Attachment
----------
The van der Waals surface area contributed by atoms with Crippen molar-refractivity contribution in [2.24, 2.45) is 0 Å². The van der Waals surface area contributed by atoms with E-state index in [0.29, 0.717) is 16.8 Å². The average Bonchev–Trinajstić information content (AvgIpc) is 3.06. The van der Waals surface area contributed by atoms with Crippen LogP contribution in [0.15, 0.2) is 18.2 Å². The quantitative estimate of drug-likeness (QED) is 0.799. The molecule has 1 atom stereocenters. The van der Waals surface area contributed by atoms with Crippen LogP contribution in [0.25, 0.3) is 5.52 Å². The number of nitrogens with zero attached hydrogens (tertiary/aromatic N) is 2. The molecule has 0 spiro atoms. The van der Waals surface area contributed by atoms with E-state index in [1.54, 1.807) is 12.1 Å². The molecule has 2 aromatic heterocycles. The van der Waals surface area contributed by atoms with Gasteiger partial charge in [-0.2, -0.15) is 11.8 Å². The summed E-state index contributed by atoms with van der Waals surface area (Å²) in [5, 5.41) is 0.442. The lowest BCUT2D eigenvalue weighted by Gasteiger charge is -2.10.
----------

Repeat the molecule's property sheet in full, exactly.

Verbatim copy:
The van der Waals surface area contributed by atoms with Crippen molar-refractivity contribution in [2.24, 2.45) is 0 Å². The van der Waals surface area contributed by atoms with E-state index in [0.29, 0.717) is 16.8 Å². The average Bonchev–Trinajstić information content (AvgIpc) is 3.06. The van der Waals surface area contributed by atoms with Crippen LogP contribution in [0.15, 0.2) is 18.2 Å². The quantitative estimate of drug-likeness (QED) is 0.799. The molecule has 1 atom stereocenters. The van der Waals surface area contributed by atoms with Crippen LogP contribution in [0.25, 0.3) is 5.52 Å². The number of nitrogens with zero attached hydrogens (tertiary/aromatic N) is 2. The molecule has 0 spiro atoms. The van der Waals surface area contributed by atoms with E-state index in [1.54, 1.807) is 12.1 Å². The molecule has 2 aromatic heterocycles. The van der Waals surface area contributed by atoms with Gasteiger partial charge in [-0.2, -0.15) is 11.8 Å². The summed E-state index contributed by atoms with van der Waals surface area (Å²) in [5, 5.41) is 0.442. The lowest BCUT2D eigenvalue weighted by Gasteiger charge is -2.10.